This tight ±0.05 tolerance window around the nominal value of 3.48 covers not just typical production material, but includes all Rogers RO4350 laminates and prepregs across lots, panels, and production sites worldwide.

Such tight property consistency enables circuit designers to precisely model and simulate circuit behavior knowing the dielectric constant assumptions match real world substrates. This helps eliminate costly design iterations late in development due to substrate parameters being different than modeled.

The dielectric constant holds steady at 3.48 ±0.05 across the entire rated frequency range up to gigahertz frequencies. This ensures stable electrical performance over broadband operating spectra.

Some key factors that allow Rogers to maintain extremely tight control and consistency of dielectric properties for RO4350 include:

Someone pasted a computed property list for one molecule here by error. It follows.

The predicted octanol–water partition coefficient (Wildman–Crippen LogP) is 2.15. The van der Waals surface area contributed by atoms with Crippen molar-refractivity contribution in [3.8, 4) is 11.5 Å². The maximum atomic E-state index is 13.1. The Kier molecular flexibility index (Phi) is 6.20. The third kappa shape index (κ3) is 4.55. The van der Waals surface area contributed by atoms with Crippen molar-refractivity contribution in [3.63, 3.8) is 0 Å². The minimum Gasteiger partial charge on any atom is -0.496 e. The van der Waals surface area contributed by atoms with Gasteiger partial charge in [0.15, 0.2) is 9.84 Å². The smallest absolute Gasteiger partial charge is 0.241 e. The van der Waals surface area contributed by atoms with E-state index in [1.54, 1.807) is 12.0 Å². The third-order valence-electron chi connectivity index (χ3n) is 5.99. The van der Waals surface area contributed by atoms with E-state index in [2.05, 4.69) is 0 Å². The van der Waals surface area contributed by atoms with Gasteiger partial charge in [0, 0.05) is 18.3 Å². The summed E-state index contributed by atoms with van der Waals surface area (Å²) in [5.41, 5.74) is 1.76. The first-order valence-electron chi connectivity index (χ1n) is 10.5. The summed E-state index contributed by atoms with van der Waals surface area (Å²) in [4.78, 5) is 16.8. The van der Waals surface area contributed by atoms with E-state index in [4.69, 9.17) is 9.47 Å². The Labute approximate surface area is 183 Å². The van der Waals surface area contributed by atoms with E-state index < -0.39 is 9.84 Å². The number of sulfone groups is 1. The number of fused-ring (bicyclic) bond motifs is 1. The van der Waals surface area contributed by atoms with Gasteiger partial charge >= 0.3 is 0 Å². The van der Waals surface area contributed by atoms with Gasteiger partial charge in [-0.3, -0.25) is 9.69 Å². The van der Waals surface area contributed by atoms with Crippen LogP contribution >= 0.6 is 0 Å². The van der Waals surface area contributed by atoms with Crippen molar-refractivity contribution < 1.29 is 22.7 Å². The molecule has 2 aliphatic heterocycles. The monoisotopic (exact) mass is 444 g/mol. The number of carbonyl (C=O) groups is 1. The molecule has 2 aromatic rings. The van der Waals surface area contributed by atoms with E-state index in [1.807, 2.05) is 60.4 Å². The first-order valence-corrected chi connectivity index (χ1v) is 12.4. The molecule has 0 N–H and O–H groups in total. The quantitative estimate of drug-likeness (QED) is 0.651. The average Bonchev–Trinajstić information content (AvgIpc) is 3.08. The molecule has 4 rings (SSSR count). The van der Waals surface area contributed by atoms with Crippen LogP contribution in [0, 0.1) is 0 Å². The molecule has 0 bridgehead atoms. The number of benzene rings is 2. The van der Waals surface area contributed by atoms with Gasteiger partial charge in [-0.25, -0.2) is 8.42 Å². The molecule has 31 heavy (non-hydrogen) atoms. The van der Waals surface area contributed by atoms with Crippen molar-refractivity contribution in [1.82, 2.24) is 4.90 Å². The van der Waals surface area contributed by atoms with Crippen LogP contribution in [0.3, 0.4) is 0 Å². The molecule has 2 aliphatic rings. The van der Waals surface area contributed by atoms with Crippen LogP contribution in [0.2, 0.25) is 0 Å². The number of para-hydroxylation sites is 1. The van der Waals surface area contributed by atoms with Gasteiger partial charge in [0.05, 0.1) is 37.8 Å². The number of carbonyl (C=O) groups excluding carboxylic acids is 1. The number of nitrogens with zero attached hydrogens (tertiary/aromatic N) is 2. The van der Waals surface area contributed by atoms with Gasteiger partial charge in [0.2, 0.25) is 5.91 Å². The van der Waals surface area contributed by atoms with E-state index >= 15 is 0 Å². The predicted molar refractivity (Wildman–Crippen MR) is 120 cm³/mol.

• Materials Science – Proprietary filler and resin systems achieve target dielectric constant and low loss.
  • Processing – Consistent impregnation, pressure, and temperature across lots.
  • Testing – Rigorous test data collected across production ensures parameters remain in spec.
  • Traceability – Certificates of compliance confirm properties for each lot.
  • Reliability – Decades of field use demonstrate consistent, reliable performance.

Let’s examine some numerical examples to understand how closely Rogers controls the dielectric constant of RO4350 around 3.48.

RO4350 Dielectric Constant Distribution Analysis

To illustrate just how tight the distributions of dielectric constant values for RO4350 material really are in production, Rogers engineers analyzed test data for many sample lots fabricated over a 9 month period.